I was only thinking about this a day or so ago. I think that in ten years time, there will be few, if any, printed newspapers. What interested me about this though is how Labour and its supporters constantly whinge and whine that they lose elections because of a biased press. That is going to be less and less credible as newspapers lose more and more influence. Basically, the newsfeed that many people prefer is their feed on Facebook or Twitter. That is what the internet has reduced us to.
Good luck with this endeavour Joshi, I really have enjoyed what you have published so far and I'm very much looking forward to my regular dose of "proper" local Manchester news.
That was a fascinating read. I didn’t realise online ads made so little money for newspapers!
They are spot on about focusing on quality over quantity. I believe in a vibrant free press.
My local paper (not sure if it’s still around) began to bore me, they kept focusing on court results. Excessively. I guess it was cheap to have someone sit in a court all day and ‘inform’ us about John Smith stealing deodorant from Boots! It got tedious, though.
It is a shame how many local newspapers are focusing on irrelevant stuff. I have zero interest in Piers Morgan or his latest arrogant spat with a minister. I don’t wish to see a local paper of mine focus on ‘reality’ shows that I have no interest in. I’d much rather see solid local stories, both good and bad.
So I wish this venture the best of luck!
Hi Joshi. If I can just correct a point you make in your article. There isn't a journalist at the MEN who has to write 13 stories a day. We don't set story count targets (which were often used to judge journalism during the hey day of print). We identify subjects people will be interested in, and subjects we think people should be interested in, and go from there. Sometimes stories take a few minutes to write, sometimes they take weeks. Sometimes those stories are read 1million times, sometimes 10,000 times.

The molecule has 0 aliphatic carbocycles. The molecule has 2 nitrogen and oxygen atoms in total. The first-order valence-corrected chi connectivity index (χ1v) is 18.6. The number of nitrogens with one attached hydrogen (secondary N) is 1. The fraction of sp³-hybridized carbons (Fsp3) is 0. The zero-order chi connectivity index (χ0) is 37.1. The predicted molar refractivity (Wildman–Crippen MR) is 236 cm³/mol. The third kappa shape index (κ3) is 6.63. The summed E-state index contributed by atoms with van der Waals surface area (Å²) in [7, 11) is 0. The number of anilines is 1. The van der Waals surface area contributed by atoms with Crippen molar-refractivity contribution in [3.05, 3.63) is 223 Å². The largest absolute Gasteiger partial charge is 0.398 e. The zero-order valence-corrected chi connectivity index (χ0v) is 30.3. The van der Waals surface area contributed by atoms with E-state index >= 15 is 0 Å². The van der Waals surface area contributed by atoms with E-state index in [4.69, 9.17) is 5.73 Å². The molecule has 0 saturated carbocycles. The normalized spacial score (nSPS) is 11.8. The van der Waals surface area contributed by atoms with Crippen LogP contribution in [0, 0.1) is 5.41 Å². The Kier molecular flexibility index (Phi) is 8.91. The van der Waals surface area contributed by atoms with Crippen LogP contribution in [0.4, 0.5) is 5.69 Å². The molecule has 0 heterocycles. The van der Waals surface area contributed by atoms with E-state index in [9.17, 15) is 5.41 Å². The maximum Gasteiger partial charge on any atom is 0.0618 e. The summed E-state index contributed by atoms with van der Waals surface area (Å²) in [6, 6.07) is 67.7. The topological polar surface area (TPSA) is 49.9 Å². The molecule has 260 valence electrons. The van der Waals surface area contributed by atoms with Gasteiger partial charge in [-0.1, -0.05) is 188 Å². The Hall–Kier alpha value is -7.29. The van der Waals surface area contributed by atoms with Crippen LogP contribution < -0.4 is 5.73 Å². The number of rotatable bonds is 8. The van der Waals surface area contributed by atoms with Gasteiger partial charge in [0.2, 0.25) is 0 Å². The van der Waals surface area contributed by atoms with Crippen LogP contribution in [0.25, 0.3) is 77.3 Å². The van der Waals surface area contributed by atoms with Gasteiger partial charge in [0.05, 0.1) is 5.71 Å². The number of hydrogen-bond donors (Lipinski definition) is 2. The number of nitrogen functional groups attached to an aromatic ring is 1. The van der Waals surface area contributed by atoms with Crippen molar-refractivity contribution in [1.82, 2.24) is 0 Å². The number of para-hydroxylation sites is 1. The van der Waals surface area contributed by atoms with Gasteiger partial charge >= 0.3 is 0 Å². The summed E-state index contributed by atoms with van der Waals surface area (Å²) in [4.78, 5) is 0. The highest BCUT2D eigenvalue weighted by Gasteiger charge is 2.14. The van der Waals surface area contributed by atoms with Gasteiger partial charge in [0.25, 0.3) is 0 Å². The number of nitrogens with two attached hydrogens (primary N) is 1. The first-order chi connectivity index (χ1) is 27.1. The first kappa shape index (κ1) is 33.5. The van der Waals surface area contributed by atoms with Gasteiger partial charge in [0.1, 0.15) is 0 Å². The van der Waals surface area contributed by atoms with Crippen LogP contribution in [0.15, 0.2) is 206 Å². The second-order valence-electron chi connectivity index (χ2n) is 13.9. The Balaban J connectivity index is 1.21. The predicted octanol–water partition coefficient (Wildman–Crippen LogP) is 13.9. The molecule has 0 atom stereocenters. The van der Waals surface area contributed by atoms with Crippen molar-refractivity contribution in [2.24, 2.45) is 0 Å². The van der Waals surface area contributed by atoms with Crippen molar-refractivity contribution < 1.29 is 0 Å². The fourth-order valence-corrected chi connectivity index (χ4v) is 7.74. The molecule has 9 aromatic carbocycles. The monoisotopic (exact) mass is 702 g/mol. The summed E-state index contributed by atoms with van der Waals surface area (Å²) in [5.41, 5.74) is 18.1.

An author's page on the MEN site may have 13 articles published in one day for a variety of reasons, but never because they have to hit a story count target.
Likewise, the written for advertiser v written for reader feels a false construct, at least at the MEN and the other titles within Reach which I work for. Every story is built around readers - do readers want to read this? How do we get people to want to read this? How can we write this to make sure people want to return? How do we ensure people feel they are getting what they expected? - not around advertisers. The advertising follows the reader. We don't write stories for advertisers, and the 'wall' ensuring those spending money on advertising doesn't influence what we're writing is as firm as ever.
This model has enabled the MEN reporting team across news and sport to increase in size for each of the last five years. There have been redundancies in that time, but there are more 'boots on the ground' now than at any point in the last 5 years. This approach also means that when holding power to account (a key function of any newsroom) we're able to be noisier, and therefore more effective than ever.
It's not enough, and we're always trying to work out how to fund more journalists in a way which is sustainable.
More journalism is always going to be a good thing, and I wish you the best of luck with what you are doing.
We need all the REAL Journalists we can get - NOT entertainment news.